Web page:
Update [18 June 2018]:
A spokesperson from Grab has clarified that the ride-sharing company is set to reach US$1 billion in revenue this year, not its annual revenue to date.
A Chinese publication has reported that Singapore-based ride-sharing giant Grab has crossed US$1 billion in annual revenue.
This was reportedly revealed by Grab’s President, Ming Maa.
Loosely translated, Maa said that Grab is the first mobile travel technology company in Southeast Asia with an annual revenue of US$1 billion, that this year is a key year for the industry, and that acquiring Uber gave them a competitive edge in the region.
However, he told the Chinese reporter that the company is not considered profitable yet, as they are currently heavily investing in financial services and have not thought about “profitability issues”.
The report stated that Uber and China’s Didi Chuxing will be listed in the next two years, to which Maa responded will be “greatly beneficial” to Grab.
This comes after news of Grab being in talks to raise US$1 billion in funds in early May this year, which could value the company at about US$10 billion.
That round would mark its eighth equity raise since its founding in 2012.
In Grab’s financing round in July last year, US$2.5 billion was raised, with Didi and Softbank leading the round. It was said to be the largest single financing in Southeast Asia.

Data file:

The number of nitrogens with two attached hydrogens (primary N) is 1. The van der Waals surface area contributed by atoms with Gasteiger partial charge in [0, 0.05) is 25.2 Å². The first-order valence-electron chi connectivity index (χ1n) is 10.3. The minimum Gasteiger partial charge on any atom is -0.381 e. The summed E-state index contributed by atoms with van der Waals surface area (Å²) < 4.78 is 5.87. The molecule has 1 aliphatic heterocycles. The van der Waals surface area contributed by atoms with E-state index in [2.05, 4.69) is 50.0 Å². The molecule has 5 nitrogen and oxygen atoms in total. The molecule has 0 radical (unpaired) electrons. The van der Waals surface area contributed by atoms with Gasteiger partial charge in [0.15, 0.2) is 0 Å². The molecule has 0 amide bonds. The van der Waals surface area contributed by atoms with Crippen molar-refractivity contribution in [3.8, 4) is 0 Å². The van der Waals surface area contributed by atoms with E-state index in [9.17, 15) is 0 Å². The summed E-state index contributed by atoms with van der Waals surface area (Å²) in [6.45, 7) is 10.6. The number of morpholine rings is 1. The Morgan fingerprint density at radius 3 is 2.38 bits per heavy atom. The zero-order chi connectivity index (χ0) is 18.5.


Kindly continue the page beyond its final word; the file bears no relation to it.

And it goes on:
Grab’s game-changing acquisition of Uber in March this year was worth US$1.6 billion and in exchange, Uber held 27.5% shares in Grab.
Maa’s disclosure of Grab’s annual revenue comes after Indonesia’s leading transport company, Go-Jek, received “an offer of at least $1 billion of new funding” from investors to expedite its overseas expansion to Singapore, Vietnam, Thailand, and the Philippines.
The investors named are Tencent and Warburg Pincus, according to this article.
Knowing this, I think we can expect Grab to come up with more exciting services in the coming months to keep their lion’s share of the market as existing and upcoming competitors start to gain traction in Singapore and in Southeast Asia.
With that said, not making profitability one of their priorities makes me feel a little uncertain about the future of Grab.
Despite their rapid growth, I still feel like with each ride I take, I am taking a gamble – not knowing whether my GrabRewards points will give me actual benefits – or if it’ll end up being (not literally) pointless.
Featured Image Credit: Grab Singapore